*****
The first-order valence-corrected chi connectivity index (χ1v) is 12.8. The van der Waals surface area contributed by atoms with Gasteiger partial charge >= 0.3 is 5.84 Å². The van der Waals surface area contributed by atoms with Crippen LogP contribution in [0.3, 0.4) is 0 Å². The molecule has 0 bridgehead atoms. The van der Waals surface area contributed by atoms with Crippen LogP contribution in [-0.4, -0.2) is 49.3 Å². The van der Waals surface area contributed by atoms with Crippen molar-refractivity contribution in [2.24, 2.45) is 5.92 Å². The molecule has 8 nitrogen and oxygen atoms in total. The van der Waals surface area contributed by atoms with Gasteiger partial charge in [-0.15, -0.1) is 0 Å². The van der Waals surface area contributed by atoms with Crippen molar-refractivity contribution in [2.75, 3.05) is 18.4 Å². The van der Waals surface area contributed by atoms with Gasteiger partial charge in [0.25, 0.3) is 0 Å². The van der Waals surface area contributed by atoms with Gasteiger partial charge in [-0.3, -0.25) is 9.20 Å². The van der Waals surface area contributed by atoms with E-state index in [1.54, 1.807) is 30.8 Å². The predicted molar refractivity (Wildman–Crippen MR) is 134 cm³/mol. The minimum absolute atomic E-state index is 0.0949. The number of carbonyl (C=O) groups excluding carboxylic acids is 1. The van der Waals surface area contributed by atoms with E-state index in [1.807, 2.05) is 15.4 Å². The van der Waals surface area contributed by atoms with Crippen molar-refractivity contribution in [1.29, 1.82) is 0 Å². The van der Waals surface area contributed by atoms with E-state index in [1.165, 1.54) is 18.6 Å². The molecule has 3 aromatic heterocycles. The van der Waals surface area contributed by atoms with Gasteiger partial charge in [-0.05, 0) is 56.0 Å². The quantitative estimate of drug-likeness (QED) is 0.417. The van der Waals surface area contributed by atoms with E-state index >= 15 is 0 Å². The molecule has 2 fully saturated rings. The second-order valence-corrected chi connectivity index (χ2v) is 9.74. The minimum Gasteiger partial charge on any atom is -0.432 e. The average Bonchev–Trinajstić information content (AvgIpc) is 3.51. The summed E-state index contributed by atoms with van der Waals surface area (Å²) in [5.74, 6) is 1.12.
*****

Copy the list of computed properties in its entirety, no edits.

The first-order valence-corrected chi connectivity index (χ1v) is 12.8. The van der Waals surface area contributed by atoms with Gasteiger partial charge >= 0.3 is 5.84 Å². The van der Waals surface area contributed by atoms with Crippen LogP contribution in [0.3, 0.4) is 0 Å². The molecule has 0 bridgehead atoms. The van der Waals surface area contributed by atoms with Crippen LogP contribution in [-0.4, -0.2) is 49.3 Å². The van der Waals surface area contributed by atoms with Crippen molar-refractivity contribution in [2.24, 2.45) is 5.92 Å². The molecule has 8 nitrogen and oxygen atoms in total. The van der Waals surface area contributed by atoms with Gasteiger partial charge in [-0.15, -0.1) is 0 Å². The van der Waals surface area contributed by atoms with Crippen molar-refractivity contribution in [2.75, 3.05) is 18.4 Å². The van der Waals surface area contributed by atoms with Gasteiger partial charge in [0.25, 0.3) is 0 Å². The van der Waals surface area contributed by atoms with Gasteiger partial charge in [-0.3, -0.25) is 9.20 Å². The van der Waals surface area contributed by atoms with E-state index in [1.54, 1.807) is 30.8 Å². The predicted molar refractivity (Wildman–Crippen MR) is 134 cm³/mol. The minimum absolute atomic E-state index is 0.0949. The number of carbonyl (C=O) groups excluding carboxylic acids is 1. The van der Waals surface area contributed by atoms with E-state index in [1.807, 2.05) is 15.4 Å². The van der Waals surface area contributed by atoms with Crippen molar-refractivity contribution in [1.29, 1.82) is 0 Å². The van der Waals surface area contributed by atoms with E-state index in [1.165, 1.54) is 18.6 Å². The molecule has 3 aromatic heterocycles. The van der Waals surface area contributed by atoms with Gasteiger partial charge in [-0.05, 0) is 56.0 Å². The quantitative estimate of drug-likeness (QED) is 0.417. The van der Waals surface area contributed by atoms with E-state index >= 15 is 0 Å². The molecule has 2 fully saturated rings. The second-order valence-corrected chi connectivity index (χ2v) is 9.74. The minimum Gasteiger partial charge on any atom is -0.432 e. The average Bonchev–Trinajstić information content (AvgIpc) is 3.51. The summed E-state index contributed by atoms with van der Waals surface area (Å²) in [5.74, 6) is 1.12.